- The Washington Times - Friday, March 29, 2002

'Shameless man'
"The revisionists would have us believe that the Independent Counsel's final report on Whitewater, etc., is the final proof that the whole fuss over Bill [Clinton] was a giant waste of time. …
"But don't get me wrong here. I find the legalistic critiques of Bill Clinton to be woefully insufficient. Robert Ray's final 'exoneration' is almost meaningless to me because I never thought the case against Bill Clinton should rest on such petty complaints. Oh sure, the charges were serious and relevant. Indeed, I can think of a half-dozen charges that should have warranted impeachment that were never even leveled against him. But the law should be considered the minimum standard for a president's conduct, not the only standard.
"Bill Clinton was a shabby and shameless man. The rest is commentary and, frankly, he's not worth the effort to provide any more of it."
Jonah Goldberg, writing on "The Clinton Record," Wednesday in National Review Online at www.national-review.com

Today's role models
"Take your most prurient, perverse, debauched sexual fantasies of puberty. These are standard fare on TV now daytime, prime time, anytime. …
"Was your role model as a youngster Matt Dillon ['Gunsmoke] or Little Joe Cartwright ['Bonanza]? Your son looks to the crude cartoon cutouts of 'South Park' and the nauseating eating contests of 'The Man Show,' courtesy of MTV's sister network, Comedy Channel. Was professional wrestling the outpost of the fringe element of society in your day? Today, it is the most popular form of entertainment among the 18-to-24 male demographic.
"Now we get to the bad stuff. While your son is merely being groomed to be a gross-out, your daughter … has Britney Spears' songs committed to memory (uplifting titles like 'Baby, One More Time,' 'I'm Not That Innocent,' and 'Oops, I Did It Again'), and is getting down 'the look.'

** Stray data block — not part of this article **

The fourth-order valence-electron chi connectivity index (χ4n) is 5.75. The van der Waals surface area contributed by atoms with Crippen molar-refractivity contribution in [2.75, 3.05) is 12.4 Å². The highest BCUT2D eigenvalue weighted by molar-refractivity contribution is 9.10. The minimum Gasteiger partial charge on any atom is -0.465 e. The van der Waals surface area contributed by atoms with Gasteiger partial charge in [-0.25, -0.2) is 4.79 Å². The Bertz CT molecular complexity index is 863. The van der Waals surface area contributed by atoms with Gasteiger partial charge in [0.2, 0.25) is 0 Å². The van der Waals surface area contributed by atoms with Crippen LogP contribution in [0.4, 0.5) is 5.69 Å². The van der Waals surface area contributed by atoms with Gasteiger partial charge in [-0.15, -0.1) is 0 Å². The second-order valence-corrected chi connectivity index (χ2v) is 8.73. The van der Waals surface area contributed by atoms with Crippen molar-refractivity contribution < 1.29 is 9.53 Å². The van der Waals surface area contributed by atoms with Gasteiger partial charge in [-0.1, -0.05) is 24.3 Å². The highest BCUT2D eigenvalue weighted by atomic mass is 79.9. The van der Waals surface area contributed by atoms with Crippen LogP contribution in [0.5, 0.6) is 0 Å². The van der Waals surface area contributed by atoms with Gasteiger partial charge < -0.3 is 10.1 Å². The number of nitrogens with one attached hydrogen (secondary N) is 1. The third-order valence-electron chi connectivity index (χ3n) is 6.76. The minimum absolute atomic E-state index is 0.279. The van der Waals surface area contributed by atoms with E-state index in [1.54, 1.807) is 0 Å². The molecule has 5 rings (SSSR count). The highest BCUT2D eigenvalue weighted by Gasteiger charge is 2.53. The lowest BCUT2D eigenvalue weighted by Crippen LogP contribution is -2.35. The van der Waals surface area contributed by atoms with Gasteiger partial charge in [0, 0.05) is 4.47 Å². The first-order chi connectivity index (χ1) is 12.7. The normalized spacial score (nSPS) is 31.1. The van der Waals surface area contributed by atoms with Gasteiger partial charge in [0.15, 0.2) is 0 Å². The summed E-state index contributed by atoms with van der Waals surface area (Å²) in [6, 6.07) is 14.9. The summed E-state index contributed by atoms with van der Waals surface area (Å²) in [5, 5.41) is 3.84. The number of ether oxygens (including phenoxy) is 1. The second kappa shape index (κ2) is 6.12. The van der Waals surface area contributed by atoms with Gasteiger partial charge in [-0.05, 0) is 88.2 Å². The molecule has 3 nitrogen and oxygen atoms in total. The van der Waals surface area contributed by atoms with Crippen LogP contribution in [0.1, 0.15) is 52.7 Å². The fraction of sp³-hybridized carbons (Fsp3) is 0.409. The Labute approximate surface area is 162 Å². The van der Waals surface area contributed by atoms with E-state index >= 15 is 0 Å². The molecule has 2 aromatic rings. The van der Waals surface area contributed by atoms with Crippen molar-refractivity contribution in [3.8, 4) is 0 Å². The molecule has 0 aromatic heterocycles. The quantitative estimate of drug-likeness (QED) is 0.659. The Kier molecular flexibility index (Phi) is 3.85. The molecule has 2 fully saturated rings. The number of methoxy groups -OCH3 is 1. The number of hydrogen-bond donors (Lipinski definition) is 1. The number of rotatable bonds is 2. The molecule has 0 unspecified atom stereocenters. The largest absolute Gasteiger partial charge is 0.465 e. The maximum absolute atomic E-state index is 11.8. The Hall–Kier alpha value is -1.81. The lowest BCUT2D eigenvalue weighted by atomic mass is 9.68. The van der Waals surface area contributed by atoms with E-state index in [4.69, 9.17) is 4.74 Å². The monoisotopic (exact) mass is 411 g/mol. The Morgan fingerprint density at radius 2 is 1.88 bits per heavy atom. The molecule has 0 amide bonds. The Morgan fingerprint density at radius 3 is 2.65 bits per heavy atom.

"'The look' is that come-on expression that overnight transforms the innocent, open-faced 10-year-old girl who cuddled Beanie Babies to the sultry, soul-dead, jaded, been-there-done-that seductress that MTV markets."
Andrew Seu, writing on "Channel slumming," in the March 23 issue of World

'Beautiful' theory
"'A Beautiful Mind' is a film about a mathematician, but it is not a film about mathematics. It concentrates on John Nash's battle with schizophrenia, and barely touches on his great mathematical achievements, which are mentioned only in bar-room scenes or hinted at via arcane equations scrawled on window panes.
"To try to complete the picture, it is important to understand Nash's passion game theory and how his contribution to that subject has had a huge influence on modern economics. In just a few short years, a man barely out of his teens laid the foundations for a discipline that had an enormous impact …
"But how does the story of his research tie in with the tragedy of his insanity, which is the subject of Ron Howard's film? It cannot be denied that Nash was unable to do research when his schizophrenia took over. However, I still remember the opening page of Sylvia Nasar's biography 'A Beautiful Mind,' the basis for the film, which recounts how a friend visiting Nash in the hospital asked how he could believe that aliens were recruiting him to save the world. Nash simply replied: 'Because the ideas I had about supernatural beings came to me the same way that my mathematical ideas did. So I took them seriously.'"
Simon Singh, writing on "The great game," Monday in the New Statesman

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